Chinese interbank certificates of deposit (CD’s) have posted a plunge in both issuance volumes and rates in the first month of 2019.
Data from Wind indicates that the total issuance of interbank CD’s in China fell to a near 23-month low of 1.05721 trillion yuan in January, while the average issuance rate was 3.0369%.
The January issuance volume marks a contraction of over 40% compared to the December, with domestic investors pointing to ample liquidity as a key factor for the decline alongside a modest volume of maturing interbank CD’s last month.
Wind data indicates that 803.97 billion yuan in interbank CD’s matured in January, for net financing of 253.24 billion yuan.
The rates of interbank CD’s also saw a sharp decline, with the average rate of 3.0369% in January marking a drop of over 30% compared to the reading of 4.799% for the same period last year.
Sun Binbin (孙彬彬), chief fixed income analyst at Tianfeng Securities, said to Yicai that cost of funds is set to continue declining in future, and the coupon rate for interbank CD’s could drop to 2.5% or even lower.
Interbank CD’s also saw an extension in their maturity structure in January, with the 379.23 billion yuan in 1-year instruments issued that month accounting for 35.93% of the total, as compared to around 10% previously.
According to analysts the maturity increase has been prompted by the official launch of the “Commercial Bank Liquidity Risk Administrative Measures” (商业银行流动性风险管理办法) on 1 July 2018, which outlines the three new metrics of net stable funds ratio (净稳定资金比例), liquidity matching ratio (流动性匹配率) and high quality liquid assets adequacy ratio (优质流动性资产充足率).
Under the Measures 6 month to 1 year financing enjoys a stable funds coefficient of 50% during assessment of the net stable funds ratio, while financing with a maturity of under 6 months has a coefficient of zero, leading to a drop in the supply of 1 to 6 month interbank CD’s.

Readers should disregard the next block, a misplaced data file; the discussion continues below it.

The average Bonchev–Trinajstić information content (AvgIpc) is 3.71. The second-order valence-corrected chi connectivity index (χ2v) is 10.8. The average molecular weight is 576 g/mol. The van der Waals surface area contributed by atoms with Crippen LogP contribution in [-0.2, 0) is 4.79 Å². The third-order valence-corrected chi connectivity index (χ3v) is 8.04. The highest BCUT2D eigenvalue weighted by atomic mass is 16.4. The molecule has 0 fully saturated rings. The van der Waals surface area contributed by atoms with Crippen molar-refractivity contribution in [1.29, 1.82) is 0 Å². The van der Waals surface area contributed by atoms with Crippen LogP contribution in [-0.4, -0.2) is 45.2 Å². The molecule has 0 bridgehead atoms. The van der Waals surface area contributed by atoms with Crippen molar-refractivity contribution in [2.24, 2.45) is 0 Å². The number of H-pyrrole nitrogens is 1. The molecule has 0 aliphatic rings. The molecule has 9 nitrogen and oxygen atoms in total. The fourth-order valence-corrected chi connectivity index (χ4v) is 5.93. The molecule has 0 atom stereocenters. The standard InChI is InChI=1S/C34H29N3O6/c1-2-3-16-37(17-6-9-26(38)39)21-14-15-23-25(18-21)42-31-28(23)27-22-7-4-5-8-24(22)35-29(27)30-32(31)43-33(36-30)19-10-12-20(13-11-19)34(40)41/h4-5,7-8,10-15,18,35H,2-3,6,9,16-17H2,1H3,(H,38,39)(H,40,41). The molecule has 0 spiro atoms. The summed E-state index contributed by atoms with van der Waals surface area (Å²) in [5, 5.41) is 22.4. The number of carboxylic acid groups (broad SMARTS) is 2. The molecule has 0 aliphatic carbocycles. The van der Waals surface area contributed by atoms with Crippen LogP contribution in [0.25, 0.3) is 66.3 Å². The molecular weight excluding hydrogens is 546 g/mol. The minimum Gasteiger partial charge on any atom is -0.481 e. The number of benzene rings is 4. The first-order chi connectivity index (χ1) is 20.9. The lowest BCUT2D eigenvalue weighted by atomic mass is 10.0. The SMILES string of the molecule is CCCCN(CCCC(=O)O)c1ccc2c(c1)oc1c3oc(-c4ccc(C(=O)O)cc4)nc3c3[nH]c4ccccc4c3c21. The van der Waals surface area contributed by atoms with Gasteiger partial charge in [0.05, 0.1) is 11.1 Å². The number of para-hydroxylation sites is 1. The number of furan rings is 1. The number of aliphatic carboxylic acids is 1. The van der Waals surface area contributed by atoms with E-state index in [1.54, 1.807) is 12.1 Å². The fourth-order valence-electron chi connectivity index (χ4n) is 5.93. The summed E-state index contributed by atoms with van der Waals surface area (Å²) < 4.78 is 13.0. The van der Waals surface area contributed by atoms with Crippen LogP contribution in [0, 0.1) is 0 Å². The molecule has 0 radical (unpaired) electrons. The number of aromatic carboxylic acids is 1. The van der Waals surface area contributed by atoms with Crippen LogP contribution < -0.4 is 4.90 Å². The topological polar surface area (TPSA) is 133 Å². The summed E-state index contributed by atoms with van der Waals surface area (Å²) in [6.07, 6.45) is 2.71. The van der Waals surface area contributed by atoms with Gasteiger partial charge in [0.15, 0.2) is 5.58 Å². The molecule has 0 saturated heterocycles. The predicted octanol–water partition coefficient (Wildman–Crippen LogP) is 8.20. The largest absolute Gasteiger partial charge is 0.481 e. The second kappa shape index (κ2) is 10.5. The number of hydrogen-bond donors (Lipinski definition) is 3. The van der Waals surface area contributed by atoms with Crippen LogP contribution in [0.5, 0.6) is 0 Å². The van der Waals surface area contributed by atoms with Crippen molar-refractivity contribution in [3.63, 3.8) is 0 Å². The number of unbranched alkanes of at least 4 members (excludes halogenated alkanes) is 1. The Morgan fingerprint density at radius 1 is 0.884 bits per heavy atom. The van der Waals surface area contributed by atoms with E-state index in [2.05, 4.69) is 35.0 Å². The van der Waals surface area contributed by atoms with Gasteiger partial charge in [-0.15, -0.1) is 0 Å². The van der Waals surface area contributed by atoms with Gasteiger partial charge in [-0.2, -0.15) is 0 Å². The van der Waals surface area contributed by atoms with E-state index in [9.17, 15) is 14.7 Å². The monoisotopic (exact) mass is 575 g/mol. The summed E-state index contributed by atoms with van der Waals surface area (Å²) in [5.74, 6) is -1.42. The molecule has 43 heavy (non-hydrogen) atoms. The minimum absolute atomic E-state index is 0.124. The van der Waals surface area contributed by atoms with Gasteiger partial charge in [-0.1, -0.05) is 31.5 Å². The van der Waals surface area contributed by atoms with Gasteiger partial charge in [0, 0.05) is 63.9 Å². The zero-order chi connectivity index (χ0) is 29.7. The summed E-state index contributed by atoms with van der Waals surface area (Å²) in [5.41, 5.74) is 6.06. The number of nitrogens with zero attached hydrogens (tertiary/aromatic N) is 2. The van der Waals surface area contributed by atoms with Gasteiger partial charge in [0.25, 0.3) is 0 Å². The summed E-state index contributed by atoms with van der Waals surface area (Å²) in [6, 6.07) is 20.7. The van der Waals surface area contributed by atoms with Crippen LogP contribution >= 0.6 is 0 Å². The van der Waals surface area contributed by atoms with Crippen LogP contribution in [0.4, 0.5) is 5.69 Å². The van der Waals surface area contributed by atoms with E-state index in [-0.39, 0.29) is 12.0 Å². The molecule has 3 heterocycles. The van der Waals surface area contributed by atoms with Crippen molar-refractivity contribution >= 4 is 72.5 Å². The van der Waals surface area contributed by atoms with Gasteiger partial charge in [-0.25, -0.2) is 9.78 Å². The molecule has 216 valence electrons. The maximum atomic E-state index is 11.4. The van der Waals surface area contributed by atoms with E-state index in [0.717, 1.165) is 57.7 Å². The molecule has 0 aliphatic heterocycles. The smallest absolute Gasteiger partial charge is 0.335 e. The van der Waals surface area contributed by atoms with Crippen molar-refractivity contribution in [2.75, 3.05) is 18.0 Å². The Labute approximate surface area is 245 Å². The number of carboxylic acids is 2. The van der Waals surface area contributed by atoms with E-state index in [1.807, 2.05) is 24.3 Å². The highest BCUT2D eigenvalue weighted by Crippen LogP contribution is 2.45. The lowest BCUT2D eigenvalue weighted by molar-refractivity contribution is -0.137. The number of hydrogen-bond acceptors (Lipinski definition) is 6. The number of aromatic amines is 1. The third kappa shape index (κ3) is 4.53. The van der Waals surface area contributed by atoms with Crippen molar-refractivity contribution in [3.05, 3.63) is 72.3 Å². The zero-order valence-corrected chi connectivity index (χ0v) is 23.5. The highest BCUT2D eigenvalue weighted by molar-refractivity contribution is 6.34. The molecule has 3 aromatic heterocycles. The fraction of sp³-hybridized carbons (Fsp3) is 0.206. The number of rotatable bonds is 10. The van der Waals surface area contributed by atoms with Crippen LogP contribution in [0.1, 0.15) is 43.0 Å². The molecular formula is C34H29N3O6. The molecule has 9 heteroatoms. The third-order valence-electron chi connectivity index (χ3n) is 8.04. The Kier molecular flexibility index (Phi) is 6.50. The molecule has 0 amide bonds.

Li Feng (李锋), vice-head of the Minsheng Securities Research Institute, said that the new Measures also contributed to a decline in rates.
“Shifts in regulatory policy are a key factor behind the decline in interbank rates since mid-2018,” said Li.
Despite the contraction in interbank CD issuance in January, Chinese banks are expected to step up issuance in 2019 following a sizeable increase last year.
Total interbank CD issuance by Chinese financial institutions was 21.1 trillion yuan in 2018, for a rise of 4.62% compared to 2017, and the highest annual issuance level since 2013.
According to Yicai of 1 February over 300 Chinese banks have issued their interbank CD issuance plans for 2019, with the majority lifting their full year issuance volumes.
Xu Chengyuan (徐承远), chief financial analyst with Dongfang Jinsheng (东方金诚), said that a considerable disparity between growth in the assets and liabilities sides of commercial bank balance sheets indicates that many will remain highly dependent on interbank CD’s.
Another source from the Chinese banking sector said to Yicai that the accumulation of funds on the interbank market reflects an “asset famine,” with demand on the rise amongst lenders for high-quality assets that provide ample returns and lower risk.
“From a buy side-perspective, after the central bank reduced the reserve requirement, interbank funds have become quite ample, yet lending has been insufficient.
“Buying interbank CD’s is an ideal choice, providing profits as well as the ability to control risk.”